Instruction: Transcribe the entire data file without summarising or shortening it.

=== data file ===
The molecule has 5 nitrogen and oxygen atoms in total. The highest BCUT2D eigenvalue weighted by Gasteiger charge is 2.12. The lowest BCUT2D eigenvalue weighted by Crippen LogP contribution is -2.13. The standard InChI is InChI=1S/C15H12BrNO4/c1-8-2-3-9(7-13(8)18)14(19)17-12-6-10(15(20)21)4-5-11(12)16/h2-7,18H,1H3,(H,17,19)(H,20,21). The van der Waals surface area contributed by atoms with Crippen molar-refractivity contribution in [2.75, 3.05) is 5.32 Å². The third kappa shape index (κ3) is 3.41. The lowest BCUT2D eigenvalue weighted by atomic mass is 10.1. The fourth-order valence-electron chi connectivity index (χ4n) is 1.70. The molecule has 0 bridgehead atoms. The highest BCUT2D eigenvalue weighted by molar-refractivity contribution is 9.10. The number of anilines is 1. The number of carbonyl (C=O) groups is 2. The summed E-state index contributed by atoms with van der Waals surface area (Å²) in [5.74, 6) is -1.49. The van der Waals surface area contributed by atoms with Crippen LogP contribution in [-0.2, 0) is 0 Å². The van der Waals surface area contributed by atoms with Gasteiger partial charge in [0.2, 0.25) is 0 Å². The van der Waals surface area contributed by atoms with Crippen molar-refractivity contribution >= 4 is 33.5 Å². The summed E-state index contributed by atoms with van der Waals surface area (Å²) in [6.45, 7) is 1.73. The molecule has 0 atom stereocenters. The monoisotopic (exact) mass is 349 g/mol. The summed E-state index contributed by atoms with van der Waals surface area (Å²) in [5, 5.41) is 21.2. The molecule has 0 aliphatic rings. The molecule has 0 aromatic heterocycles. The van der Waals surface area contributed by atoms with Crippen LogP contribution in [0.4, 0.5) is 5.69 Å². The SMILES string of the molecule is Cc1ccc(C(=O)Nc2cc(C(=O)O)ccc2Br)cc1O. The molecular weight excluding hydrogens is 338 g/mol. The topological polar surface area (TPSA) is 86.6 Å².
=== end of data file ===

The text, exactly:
The molecule has 5 nitrogen and oxygen atoms in total. The highest BCUT2D eigenvalue weighted by Gasteiger charge is 2.12. The lowest BCUT2D eigenvalue weighted by Crippen LogP contribution is -2.13. The standard InChI is InChI=1S/C15H12BrNO4/c1-8-2-3-9(7-13(8)18)14(19)17-12-6-10(15(20)21)4-5-11(12)16/h2-7,18H,1H3,(H,17,19)(H,20,21). The van der Waals surface area contributed by atoms with Crippen molar-refractivity contribution in [2.75, 3.05) is 5.32 Å². The third kappa shape index (κ3) is 3.41. The lowest BCUT2D eigenvalue weighted by atomic mass is 10.1. The fourth-order valence-electron chi connectivity index (χ4n) is 1.70. The molecule has 0 bridgehead atoms. The highest BCUT2D eigenvalue weighted by molar-refractivity contribution is 9.10. The number of anilines is 1. The number of carbonyl (C=O) groups is 2. The summed E-state index contributed by atoms with van der Waals surface area (Å²) in [5.74, 6) is -1.49. The van der Waals surface area contributed by atoms with Crippen LogP contribution in [-0.2, 0) is 0 Å². The van der Waals surface area contributed by atoms with Gasteiger partial charge in [0.2, 0.25) is 0 Å². The van der Waals surface area contributed by atoms with Crippen molar-refractivity contribution >= 4 is 33.5 Å². The summed E-state index contributed by atoms with van der Waals surface area (Å²) in [6.45, 7) is 1.73. The molecule has 0 atom stereocenters. The monoisotopic (exact) mass is 349 g/mol. The summed E-state index contributed by atoms with van der Waals surface area (Å²) in [5, 5.41) is 21.2. The molecule has 0 aliphatic rings. The molecule has 0 aromatic heterocycles. The van der Waals surface area contributed by atoms with Crippen LogP contribution in [0.4, 0.5) is 5.69 Å². The SMILES string of the molecule is Cc1ccc(C(=O)Nc2cc(C(=O)O)ccc2Br)cc1O. The molecular weight excluding hydrogens is 338 g/mol. The topological polar surface area (TPSA) is 86.6 Å².